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Friday, October 14, 2005  

Technology: There's more to Apple than polishing

Jack Shafer at the Internet magazine Slate is in curmudgeon mode. He is beside himself because of the latest news from Apple Computer Inc. Shafer believes the company, progenitor of the increasingly ubiquitous iPod, gets too much good press. He describes reporters who write about it as "Apple polishers." The occasion for Shafer's tech temper tantrum is the announcement of Apple's new Video iPod and an accompanying deal to sell videos of the most popular new television shows at the iTunes Music Store. Apple CEO Steve Jobs announced the latest Apple events Wednesday.

The pairing of the V-iPod announcement with news that the iTunes store will sell Desperate Housewives and other ABC fare drove the story to Page One of USA Today and onto the biz fronts of the Washington Post, Los Angeles Times, the Wall Street Journal, and the New York Times. Among American newspapers, the New York Times is easily the most enamored of things iPod, having run 63 stories with the word "iPod" in the headline in the last 12 months. That's almost as many as the Post and the Los Angeles Times combined.

. . .Apple manipulates several narratives to continue to make its products interesting fodder for journalists. One is the never-ending story of mad genius Steve Jobs, who would be great copy if he were only the night manager of a Domino's pizza joint. The next is Apple's perpetual role as scrappy underdog—reporters love cheerleading for the underdog without ever pausing to explore why it isn't the overdog. (This is why the Brooklyn Dodgers will always rate higher in the minds of writers than the superior New York Yankees.) Apple incites fanaticism about its products via ad campaigns and evangelist outreach programs designed to make its customers feel as though they're part of a privileged and enlightened elite. One unnamed loser at Slate says today's V-iPod news made her want to rush out and buy one, even though she already owns two iPods, one of which she bought three weeks ago.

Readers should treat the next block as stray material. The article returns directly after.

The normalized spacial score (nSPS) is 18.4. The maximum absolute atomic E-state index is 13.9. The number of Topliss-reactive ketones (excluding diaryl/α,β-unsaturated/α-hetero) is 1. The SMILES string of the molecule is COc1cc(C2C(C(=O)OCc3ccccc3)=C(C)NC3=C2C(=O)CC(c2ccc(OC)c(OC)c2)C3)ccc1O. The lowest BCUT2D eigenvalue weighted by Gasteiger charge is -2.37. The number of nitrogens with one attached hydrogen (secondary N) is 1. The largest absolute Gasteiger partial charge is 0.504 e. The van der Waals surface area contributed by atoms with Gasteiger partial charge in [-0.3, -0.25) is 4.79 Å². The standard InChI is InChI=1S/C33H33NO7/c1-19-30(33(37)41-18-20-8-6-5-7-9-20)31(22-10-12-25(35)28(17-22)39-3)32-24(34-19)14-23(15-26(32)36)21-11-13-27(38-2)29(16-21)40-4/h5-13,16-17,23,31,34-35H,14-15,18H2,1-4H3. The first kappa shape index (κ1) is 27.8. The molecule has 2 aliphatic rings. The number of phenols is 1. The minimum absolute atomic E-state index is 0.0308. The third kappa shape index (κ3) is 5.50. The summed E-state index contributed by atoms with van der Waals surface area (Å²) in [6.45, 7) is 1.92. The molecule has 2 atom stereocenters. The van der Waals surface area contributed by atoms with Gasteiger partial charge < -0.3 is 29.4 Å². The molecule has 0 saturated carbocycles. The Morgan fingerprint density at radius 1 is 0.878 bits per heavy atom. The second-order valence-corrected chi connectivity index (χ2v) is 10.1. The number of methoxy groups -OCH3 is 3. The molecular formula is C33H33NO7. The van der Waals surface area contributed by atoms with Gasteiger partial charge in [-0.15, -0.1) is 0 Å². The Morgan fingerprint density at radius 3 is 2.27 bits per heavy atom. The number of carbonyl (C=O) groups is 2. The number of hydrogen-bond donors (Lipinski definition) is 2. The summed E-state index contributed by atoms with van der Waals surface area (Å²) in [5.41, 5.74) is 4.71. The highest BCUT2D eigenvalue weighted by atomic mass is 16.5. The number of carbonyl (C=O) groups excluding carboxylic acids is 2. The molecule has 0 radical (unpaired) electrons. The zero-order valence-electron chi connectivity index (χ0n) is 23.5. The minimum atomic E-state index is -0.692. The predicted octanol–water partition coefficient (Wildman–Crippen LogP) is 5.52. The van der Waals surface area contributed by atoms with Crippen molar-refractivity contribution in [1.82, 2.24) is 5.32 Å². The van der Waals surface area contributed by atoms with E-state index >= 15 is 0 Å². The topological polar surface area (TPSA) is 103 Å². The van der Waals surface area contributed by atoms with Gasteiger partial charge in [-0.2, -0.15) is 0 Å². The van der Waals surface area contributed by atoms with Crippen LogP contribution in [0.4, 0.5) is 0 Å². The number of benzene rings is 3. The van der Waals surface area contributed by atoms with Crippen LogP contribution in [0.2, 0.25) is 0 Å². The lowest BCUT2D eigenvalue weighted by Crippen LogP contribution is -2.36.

The problem with Shafer's argument is that he lacks much good ammunition. A person can bemoan Steve Jobs' charisma hours on end, but it is the success or failure of the products his companies produce that really matters. Contrary to what Shafer implies, there have not been that many Apple failures. More often than not, the tendency to upgrade tech products in two or three years explains the demise of past Apple computers. The only relatively recent computer to be dropped from the line because of poor sells was the Macintosh G4 Cube in 2001. It retains a community of admirers, as does Apple's Newton, an early personal digital assistant, discontinued in 1998. Shafer's claim that the iPod Photo was scrapped is false and suggests he should have done more research before penning his piece. The iPod Photo is simply the first color screen iteration of today's full-size iPod. Once Apple decided to add color screens to all of the model, the name became obsolete. Everyone who owns a current a full-size iPod owns what was formerly called an iPod Photo.

A more legitimate criticism of Apple is that it should have maintained more of its market share, about 12 percent in the 1991, than it has. The current American market share of at least 6.6 percent (online sales excluded) is an increase from a low of less than three percent in 2000. However, one should include in the analysis the fact that Apple's goal is be a successful boutique computer maker, not to unseat rival Microsoft, which has most of the market share, but not Apple's reputation for innovation. Arguably, a reasonable share of the market for Apple as a computer maker would be 8 to 10 percent.

Is it true that the media trumpets Jobs' teeth cleanings and praises every Apple product to the heavens? No. Apple's high visibility wins it negative as well as positive press. When environmentalists were looking for a computer company to scold over insufficient recycling of components earlier this year they chose Apple because of of its reputation for 'thinking different.' Even small flaws in Apple products are spotlighted because of that visibility. Apple is now the only manufacturer of MP3 players that will replace the battery and recycle the discarded devices partly because of unfavorable publicity in the media. Recently, use of flawed glass in a relative handful of the recently released iPod nanos resulted in a flurry of articles in the press and a web page hosted by an upset purchaser. Soon after, Apple promised to replace the small number of nanos with screens that cracked easily.

Shafer's tantrum may have felt good, but he has not supported it with proof of his hypotheses. He offered no proof that Apple's products are sows' ears being sold as silk purses. Apple's popularity with the press is not monolithic. Not only is Apple sometimes criticized, the business press keeps a wary eye on whether it can maintain its 74 percent of the portable music player marker. Furthermore, Shafer has said nothing to disprove the widespread belief that Apple's innovation in design is good for the tech world in general. That alone would be reason enough for the media to pay attention to the company.

Reasonably related

The Washington Post reports on Apple's newest products. Rob Pegoraro considers the pros and cons of purchasing a Video iPod.

10:00 AM